It’s always a toss-up to say what the best part of an evening out is. Pregame and preparation are always fun, but last call is also a crucial part of a night out, especially when you’re going to school in the Midwest and the town closes down around 2 AM.
You can really get a sense of the type of establishment you’ve been frequenting by learning what it closes with each night. In New York, sometimes a sick sense of accomplishment coincides with every last call you actually make it to. 4 AM is much easier said than done when you’ve been trained to turn in after 2. Sometimes, though, regardless of the time, you’re going to get the same gratification.
What’s sad is that no one actually NEEDS that final drink at last call, but everyone panics all the same, as though they haven’t been drinking all night anyway.
By far, on my undergrad campus, the favorite establishments were moderately-to-very dirtball bars filled with a slightly frat-tastic crowd of kids, and sometimes bartenders in basketball shorts. Some of said frat boys were known to wear sweatpants on the rare occasion. But the best part of these bars was the unquestionable fact that come 2 AM, the lights would flicker on and the speakers would be blasting either Journey’s “Don’t Stop Believing” or “The Gambler” by Kenny Rogers, depending on which venue you had chosen for the night.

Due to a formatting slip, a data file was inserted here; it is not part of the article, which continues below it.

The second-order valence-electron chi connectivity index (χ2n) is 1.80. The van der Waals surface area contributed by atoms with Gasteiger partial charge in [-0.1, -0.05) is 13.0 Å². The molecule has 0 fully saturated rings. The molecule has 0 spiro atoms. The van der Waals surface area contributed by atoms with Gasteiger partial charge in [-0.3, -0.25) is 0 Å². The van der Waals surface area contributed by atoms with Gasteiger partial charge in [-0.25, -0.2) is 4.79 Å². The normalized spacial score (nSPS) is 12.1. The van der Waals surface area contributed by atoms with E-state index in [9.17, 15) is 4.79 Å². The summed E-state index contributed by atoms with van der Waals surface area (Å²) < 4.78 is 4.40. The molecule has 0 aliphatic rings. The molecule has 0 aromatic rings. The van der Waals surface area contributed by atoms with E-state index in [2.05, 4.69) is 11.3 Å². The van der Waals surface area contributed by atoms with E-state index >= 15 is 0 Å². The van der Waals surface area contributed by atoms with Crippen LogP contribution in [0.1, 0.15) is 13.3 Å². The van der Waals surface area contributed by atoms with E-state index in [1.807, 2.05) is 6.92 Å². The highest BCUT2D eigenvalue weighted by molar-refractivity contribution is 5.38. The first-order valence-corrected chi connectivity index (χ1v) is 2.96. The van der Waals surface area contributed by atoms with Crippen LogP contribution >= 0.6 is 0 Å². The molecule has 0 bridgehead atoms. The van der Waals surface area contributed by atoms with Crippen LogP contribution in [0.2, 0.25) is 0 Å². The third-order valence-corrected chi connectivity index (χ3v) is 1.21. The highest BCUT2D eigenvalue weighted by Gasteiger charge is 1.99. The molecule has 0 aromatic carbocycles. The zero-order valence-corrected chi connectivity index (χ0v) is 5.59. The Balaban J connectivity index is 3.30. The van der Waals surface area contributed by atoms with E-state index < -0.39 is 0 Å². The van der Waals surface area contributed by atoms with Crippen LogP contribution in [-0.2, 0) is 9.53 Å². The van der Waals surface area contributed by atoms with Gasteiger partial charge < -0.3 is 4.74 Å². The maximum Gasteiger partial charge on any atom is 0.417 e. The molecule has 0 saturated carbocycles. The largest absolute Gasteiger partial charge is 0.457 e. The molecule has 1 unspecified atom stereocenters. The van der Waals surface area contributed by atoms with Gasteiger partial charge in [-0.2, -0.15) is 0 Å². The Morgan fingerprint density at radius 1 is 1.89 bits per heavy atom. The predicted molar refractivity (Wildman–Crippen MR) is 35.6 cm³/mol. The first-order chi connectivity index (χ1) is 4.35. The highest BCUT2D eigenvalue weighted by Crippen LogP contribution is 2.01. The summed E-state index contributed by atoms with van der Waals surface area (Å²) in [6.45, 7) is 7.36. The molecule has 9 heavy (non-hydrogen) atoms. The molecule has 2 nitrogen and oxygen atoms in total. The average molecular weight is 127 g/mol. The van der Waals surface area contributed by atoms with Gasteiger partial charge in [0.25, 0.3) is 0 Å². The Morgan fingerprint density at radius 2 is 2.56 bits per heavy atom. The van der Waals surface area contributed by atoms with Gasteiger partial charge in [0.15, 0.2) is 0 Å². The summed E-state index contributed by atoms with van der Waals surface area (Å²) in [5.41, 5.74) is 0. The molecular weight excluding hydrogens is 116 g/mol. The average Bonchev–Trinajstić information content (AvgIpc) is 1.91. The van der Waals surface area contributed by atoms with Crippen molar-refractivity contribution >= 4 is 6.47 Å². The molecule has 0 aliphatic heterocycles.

As we finished our last of too many dollar Long Islands (pre-mixed and always a terrible idea), we’d belt out the lyrics and take pictures that could only be used for blackmail purposes later on.
Thursday nights almost religiously ended at our favorite basement bar. This highly overrated place was the highlight of campus, a seniors-only establishment that we loved dearly and long for when paying anywhere from eight to twelve dollars a drink in the real world.
Someone lost a NorthFace or a coat there every weekend. It was unnecessarily jam packed with people waiting at the bar to order sharkbowls, which periodically ran out and were always either tequila- or vodka-heavy. The DJ was guaranteed to play a great mix, the crowd was always the same, and we felt like the cast of Cheers in the Midwest… only about fifteen years younger.
These were the places where no one remembered your name, and that was okay. You always had your table, you knew the door guys, and most importantly, you felt as though you owned a little part of that bar. It’s the place you first need to visit when you go back for alum weekends and football games, and still, at 2 AM, you can guarantee the last song blaring throughout the basement and ricocheting off the orange and turquoise walls hasn’t changed and won’t anytime soon.
I’ve shared my two favorite last call songs from college, tell us yours!